Head of Research, Telecoms Business Unit, IDATE
The North American superfast broadband market represents 25.3% of the worldwide market at end 2012
- Superfast broadband has grown much more rapidly in the USA than in Canada.
- Both AT&T and Verizon, largest RBOCs, have decided to deploy their own superfast broadband networks to be able to provide competitive services faced with cablecos.
- They have chosen different architecture: FTTN+VDSL for AT&T and FTTH for Verizon.
- In Canada, the involvement of telcos is much more recent but announcements have been made by Bell Aliant regarding future FTTH rollouts.
In the USA, we consider that all major cablecos have upgraded their entire infrastructures with FTTLA + Docsis 3.0.
- They are now able to provide superfast solutions to 100 M households in the country.
- The cablecos do not always focus on higher available speed rates: some of them only provide up to 50 Mbps to end users. This can be considered as a way to keep some margin for future commercial positioning.
- Cablecos as well as telcos are really focusing on TV and video services.
- The average ARPU for FTTH services reaches 110 EUR compared to around 45 EUR for cable-based services.
Breakdown of FTTx access technologies in North American at end 2012
This analysis is an excerpt of our World FTTx Markets Database & Status report
Head of Research, Telecoms Business Unit, IDATE
Superfast broadband revenue set to grow by 95% over the 5 next years, to reach €182 billion in 2017
“The superfast broadband market’s growth potential is greater than ever,” says Valerie Chaillou who heads up IDATE’s FTTx Watch service. “We expect to see superfast broadband revenue grow by 95% over the 5 next years, to reach €182 billion in 2017. Keeping in mind that, at the end of 2012, superfast technologies (FTTH/B, FTTN and FTTLA) accounted for only 21% of broadband access subscriptions.”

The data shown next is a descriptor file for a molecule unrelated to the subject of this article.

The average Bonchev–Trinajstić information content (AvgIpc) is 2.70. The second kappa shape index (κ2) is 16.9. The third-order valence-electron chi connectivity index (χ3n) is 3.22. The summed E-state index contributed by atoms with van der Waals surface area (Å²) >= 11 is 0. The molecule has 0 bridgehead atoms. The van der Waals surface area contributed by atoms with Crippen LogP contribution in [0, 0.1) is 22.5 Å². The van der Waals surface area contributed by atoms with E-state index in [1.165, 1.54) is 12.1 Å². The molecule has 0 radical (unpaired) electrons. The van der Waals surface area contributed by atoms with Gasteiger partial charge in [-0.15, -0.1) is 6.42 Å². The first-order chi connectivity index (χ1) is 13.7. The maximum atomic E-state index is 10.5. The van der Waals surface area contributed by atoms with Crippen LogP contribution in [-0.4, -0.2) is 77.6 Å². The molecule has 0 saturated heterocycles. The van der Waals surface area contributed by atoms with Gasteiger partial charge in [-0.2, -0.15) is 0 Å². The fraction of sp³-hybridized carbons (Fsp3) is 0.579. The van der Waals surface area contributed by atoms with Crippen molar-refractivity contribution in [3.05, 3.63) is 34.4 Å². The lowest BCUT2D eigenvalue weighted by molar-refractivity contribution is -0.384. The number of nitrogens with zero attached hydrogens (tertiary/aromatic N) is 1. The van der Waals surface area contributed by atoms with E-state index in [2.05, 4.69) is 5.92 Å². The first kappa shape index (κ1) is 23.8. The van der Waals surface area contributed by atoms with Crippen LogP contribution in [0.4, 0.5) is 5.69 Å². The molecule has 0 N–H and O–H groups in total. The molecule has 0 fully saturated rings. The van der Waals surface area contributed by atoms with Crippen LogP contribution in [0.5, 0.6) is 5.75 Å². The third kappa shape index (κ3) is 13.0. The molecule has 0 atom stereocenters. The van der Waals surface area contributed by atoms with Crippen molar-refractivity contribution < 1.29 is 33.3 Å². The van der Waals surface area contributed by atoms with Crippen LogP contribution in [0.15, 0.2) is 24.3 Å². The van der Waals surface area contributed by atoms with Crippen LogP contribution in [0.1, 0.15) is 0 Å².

FTTH/B remains the leading superfast broadband solution worldwide, way ahead of FTTLA and VDSL
FTTH/B represented 69% of FTTx subscriptions at the end of 2012, compared to 20% for FTTLA and 11% for FTTN+VDSL. But the regional breakdown remains very disparate:
• FTTH/B is clearly the technology of choice in APAC, whereas FTTLA is leading the superfast broadband system in Western Europe and North America;
• VDSL is the technology of choice for several European incumbents;
• It is very early days for NGA rollouts in Latin America and the Middle East. These countries will make an increasingly large contribution to the global spread of superfast broadband in the coming years.
Several top telcos are still grappling with the choice between an FTTH/B or VDSL rollout, especially in Europe:
• Several parameters need to be taken into account – starting with cost. FTTH/B rollouts have nonetheless moved forward in several European countries – which is encouraging at a time when the EU’S telcos are seeing their margins shrink.
• Meanwhile, some players are betting on the future capacity of legacy copper networks.
Part of FTTx Architectures, Worldwide
Source: IDATE, FTTx Watch
FTTx customer rankings: 6 Asian and 4 American telcos make up the world’s Top 10
Only one carrier involved in large-scale FTTN+VDSL rollouts in the top 10 (AT&T), and two cablecos that are upgrading to FTTLA (Comcast and TWC). All three operate in the United States.
Top 10 worldwide FTTx players, at end 2012
Source: IDATE, FTTx Watch
Head of the Telecoms Business Unit at IDATE
Measuring costs for each EU-27 member state to reach the Digital Agenda in Europe
In May 2010, the European Commission adopted its Digital Agenda policy programme. It was one of the first flagship initiatives of the EU 2020 strategy. It sets ambitious targets to provide all European households with ubiquitous coverage of 30 Mbps as a minimum and half of them with a subscription of 100 Mbps by 2020. IDATE has published recently a report providing different possible cost scenarios – with a breakdown by technology and by population density (urban, peri-urban, rural).